Starting 2021, fieldwork was extended into the Transcarpathian fore- and lowlands where sites with comparable sequences have been (re-) identified and are being included in the investigations. First assessments have been carried out at Dolhasca (Siret river) and Cotu Miculinți (Prut river).
The cluster of Upper Palaeolithic sites in the Ceahlău Basin provides the rare opportunity for investigating long-distance lithic raw material procurement throughout a long sequence of short-term and seasonal Gravettian and Epigravettian hunter-gatherer occupations spanning the time range of ca. 30,000 to 17,000 years ago. Key site is Bistricioara-Lutărie III which provides the highest resolution for the regional occupation sequence, and thus main reference for the diachronic aspect. Other sites from the surroundings provide both later and contemporaneous, but only partial sequences and are used to control functional aspects. All lithic assemblages from these sites show a strong component of Cretaceous flint, for which a known source is located in the Middle Prut area ca. 150 km to the northeast. While the assemblage of the main Gravettian occupations (ca. 30,000–26,000 years ago) is almost exclusively manufactured in flint, the (later) Epigravettian find layers show higher portions of local raw materials. Sites with similar occupation spans located closer to the source area, on the other hand, show consistently high portions of Cretaceous flint.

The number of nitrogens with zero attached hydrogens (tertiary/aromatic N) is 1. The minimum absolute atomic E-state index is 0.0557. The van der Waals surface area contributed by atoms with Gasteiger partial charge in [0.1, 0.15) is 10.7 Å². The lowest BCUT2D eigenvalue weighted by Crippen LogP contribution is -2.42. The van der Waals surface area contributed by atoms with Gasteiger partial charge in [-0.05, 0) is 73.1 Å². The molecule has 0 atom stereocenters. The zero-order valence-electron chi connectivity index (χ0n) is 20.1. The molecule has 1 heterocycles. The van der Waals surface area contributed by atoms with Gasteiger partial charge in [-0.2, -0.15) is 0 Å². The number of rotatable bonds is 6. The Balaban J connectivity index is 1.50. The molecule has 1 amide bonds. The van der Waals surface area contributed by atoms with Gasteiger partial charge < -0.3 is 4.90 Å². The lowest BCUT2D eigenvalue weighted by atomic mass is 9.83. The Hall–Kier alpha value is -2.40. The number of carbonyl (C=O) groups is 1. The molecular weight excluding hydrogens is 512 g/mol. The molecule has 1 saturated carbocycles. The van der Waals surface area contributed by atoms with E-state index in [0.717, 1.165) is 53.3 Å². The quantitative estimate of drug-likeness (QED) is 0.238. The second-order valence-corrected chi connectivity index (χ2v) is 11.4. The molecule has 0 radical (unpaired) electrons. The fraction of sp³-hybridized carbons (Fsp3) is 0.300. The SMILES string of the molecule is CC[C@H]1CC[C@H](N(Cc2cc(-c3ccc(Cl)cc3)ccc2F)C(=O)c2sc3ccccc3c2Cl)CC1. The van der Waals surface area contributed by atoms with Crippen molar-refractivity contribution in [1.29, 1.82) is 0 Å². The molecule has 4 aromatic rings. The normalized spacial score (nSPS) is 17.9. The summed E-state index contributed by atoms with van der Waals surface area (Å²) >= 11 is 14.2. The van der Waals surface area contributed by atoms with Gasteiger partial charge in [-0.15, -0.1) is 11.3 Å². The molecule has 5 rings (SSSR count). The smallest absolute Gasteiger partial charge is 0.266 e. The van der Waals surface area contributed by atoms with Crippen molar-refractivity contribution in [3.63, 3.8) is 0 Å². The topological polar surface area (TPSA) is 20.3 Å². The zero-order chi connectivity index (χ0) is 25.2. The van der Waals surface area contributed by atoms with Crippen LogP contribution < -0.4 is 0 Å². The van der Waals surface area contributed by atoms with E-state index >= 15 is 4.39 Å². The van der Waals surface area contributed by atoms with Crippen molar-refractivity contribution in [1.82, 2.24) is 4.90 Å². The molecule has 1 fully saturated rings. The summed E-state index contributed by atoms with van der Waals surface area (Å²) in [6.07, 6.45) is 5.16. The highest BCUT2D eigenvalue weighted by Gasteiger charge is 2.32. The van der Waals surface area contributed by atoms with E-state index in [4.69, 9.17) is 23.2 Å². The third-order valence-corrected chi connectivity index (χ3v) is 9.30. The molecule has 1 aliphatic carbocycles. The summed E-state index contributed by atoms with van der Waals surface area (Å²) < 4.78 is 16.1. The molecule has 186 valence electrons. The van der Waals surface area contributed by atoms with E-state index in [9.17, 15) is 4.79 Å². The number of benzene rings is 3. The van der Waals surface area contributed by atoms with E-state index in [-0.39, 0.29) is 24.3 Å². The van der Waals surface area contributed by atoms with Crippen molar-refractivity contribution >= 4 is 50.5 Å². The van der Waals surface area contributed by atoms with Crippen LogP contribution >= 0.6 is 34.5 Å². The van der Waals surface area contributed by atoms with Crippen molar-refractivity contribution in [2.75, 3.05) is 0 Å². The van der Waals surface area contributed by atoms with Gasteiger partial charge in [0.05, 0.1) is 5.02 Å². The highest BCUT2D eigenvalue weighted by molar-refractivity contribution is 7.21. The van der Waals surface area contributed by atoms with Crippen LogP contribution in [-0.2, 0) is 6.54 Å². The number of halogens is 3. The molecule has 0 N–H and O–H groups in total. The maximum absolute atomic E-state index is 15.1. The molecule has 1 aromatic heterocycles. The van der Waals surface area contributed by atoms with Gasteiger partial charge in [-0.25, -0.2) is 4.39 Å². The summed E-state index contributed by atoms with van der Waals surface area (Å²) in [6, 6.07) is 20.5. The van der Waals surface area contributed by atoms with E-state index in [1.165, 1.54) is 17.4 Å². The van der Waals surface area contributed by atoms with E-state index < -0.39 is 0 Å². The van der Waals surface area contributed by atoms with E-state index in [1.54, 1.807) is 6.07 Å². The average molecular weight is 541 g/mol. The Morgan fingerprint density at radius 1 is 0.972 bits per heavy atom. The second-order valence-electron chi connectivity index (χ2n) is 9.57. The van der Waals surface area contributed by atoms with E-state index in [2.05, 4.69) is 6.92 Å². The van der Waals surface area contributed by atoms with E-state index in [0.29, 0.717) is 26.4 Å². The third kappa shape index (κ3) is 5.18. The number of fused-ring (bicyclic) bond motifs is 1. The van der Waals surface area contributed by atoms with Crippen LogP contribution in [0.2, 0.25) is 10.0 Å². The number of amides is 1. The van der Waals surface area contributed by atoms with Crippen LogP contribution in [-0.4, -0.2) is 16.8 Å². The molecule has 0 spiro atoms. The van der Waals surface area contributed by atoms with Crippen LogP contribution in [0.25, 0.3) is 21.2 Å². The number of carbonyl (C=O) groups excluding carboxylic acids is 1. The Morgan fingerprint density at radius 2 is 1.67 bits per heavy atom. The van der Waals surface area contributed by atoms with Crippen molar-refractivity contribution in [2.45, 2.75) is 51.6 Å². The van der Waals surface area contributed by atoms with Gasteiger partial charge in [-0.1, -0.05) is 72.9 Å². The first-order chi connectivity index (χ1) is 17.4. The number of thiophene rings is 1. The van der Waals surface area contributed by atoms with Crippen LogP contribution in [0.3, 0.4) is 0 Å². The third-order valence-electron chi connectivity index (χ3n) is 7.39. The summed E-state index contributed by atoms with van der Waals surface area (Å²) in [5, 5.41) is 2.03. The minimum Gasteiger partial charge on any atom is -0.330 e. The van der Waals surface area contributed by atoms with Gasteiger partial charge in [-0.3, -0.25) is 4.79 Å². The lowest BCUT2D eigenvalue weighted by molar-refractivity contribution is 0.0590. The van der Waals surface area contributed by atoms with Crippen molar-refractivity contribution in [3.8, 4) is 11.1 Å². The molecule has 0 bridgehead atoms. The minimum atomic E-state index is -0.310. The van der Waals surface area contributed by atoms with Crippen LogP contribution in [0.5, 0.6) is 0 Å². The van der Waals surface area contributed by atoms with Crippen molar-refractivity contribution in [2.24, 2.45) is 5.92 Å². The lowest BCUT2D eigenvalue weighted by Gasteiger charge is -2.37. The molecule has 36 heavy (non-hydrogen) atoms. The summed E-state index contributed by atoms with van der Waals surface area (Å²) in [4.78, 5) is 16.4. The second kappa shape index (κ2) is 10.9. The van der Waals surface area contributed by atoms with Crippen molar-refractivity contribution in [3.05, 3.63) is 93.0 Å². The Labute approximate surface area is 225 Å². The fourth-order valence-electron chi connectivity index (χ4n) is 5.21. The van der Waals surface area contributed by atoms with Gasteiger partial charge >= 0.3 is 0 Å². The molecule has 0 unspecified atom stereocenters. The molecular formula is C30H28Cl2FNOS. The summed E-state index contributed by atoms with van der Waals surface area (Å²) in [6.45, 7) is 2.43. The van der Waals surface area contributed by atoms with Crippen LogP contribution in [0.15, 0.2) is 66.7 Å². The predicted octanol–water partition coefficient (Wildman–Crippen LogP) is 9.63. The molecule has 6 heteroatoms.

First microscopic examinations have been carried out at the OeAI Lab for a limited set of artefacts from the Ceahlău Basin, and first results suggest occurrence of at least six genetically different types of flint. A new project funded by the Dr. Anton Oelzelt-Newin’sche Stiftung (»Flint as proxy for diachronic mobility patterns in the Upper Palaeolithic of northeast Romania«) aims at microscopic and geochemical analyses of artefacts and samples from potential source areas in order to assess diachronic mobility patterns of Gravettian and Epigravettian hunter-gatherer groups. A first sourcing campaign was carried out in October 2021 and provided samples from primary and secondary sources along the Prut river. Reconstructing procurement patterns and resource management for flint will contribute to understanding behaviour and adaptation of hunter-gatherers of northeast Romania during the Last Glacial Maximum, and allow for comparisons with the Middle Danube Region on the other side of the Carpathian Basin where Quaternary Archaeology research group and OeAI Lab have assessed a number of assemblages from sites of comparable chronology.
Mircea Anghelinu (Faculty of Humanities, Valahia University of Târgoviste, Romania)
Dr. Anton Oelzelt-Newin’sche Stiftung (project: »Flint as proxy for diachronic mobility patterns in the Upper Palaeolithic of northeast Romania«)